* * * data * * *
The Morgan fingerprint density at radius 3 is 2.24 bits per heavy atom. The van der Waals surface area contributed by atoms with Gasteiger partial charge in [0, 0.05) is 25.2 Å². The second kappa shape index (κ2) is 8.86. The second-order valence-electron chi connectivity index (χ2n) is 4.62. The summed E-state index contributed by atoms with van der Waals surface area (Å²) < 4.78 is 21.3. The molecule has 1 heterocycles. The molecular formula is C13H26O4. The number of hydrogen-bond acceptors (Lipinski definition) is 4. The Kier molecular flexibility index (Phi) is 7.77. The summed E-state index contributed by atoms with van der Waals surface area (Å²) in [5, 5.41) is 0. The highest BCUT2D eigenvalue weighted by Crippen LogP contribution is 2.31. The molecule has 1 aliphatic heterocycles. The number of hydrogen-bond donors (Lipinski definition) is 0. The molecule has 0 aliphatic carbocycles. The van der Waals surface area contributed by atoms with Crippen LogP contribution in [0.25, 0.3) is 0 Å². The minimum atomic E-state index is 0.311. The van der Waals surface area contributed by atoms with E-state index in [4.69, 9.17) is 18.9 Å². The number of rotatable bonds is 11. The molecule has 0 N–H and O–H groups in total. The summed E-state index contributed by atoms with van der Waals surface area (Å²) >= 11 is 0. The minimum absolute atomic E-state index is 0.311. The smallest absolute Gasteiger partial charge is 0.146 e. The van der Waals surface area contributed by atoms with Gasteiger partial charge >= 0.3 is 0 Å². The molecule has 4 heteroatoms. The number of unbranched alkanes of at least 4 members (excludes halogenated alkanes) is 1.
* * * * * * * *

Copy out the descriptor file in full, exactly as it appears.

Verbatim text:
The Morgan fingerprint density at radius 3 is 2.24 bits per heavy atom. The van der Waals surface area contributed by atoms with Gasteiger partial charge in [0, 0.05) is 25.2 Å². The second kappa shape index (κ2) is 8.86. The second-order valence-electron chi connectivity index (χ2n) is 4.62. The summed E-state index contributed by atoms with van der Waals surface area (Å²) < 4.78 is 21.3. The molecule has 1 heterocycles. The molecular formula is C13H26O4. The number of hydrogen-bond acceptors (Lipinski definition) is 4. The Kier molecular flexibility index (Phi) is 7.77. The summed E-state index contributed by atoms with van der Waals surface area (Å²) in [5, 5.41) is 0. The highest BCUT2D eigenvalue weighted by Crippen LogP contribution is 2.31. The molecule has 1 aliphatic heterocycles. The number of hydrogen-bond donors (Lipinski definition) is 0. The molecule has 0 aliphatic carbocycles. The van der Waals surface area contributed by atoms with Crippen LogP contribution in [0.25, 0.3) is 0 Å². The minimum atomic E-state index is 0.311. The van der Waals surface area contributed by atoms with E-state index in [4.69, 9.17) is 18.9 Å². The number of rotatable bonds is 11. The molecule has 0 N–H and O–H groups in total. The summed E-state index contributed by atoms with van der Waals surface area (Å²) >= 11 is 0. The minimum absolute atomic E-state index is 0.311. The smallest absolute Gasteiger partial charge is 0.146 e. The van der Waals surface area contributed by atoms with Gasteiger partial charge >= 0.3 is 0 Å². The molecule has 4 heteroatoms. The number of unbranched alkanes of at least 4 members (excludes halogenated alkanes) is 1.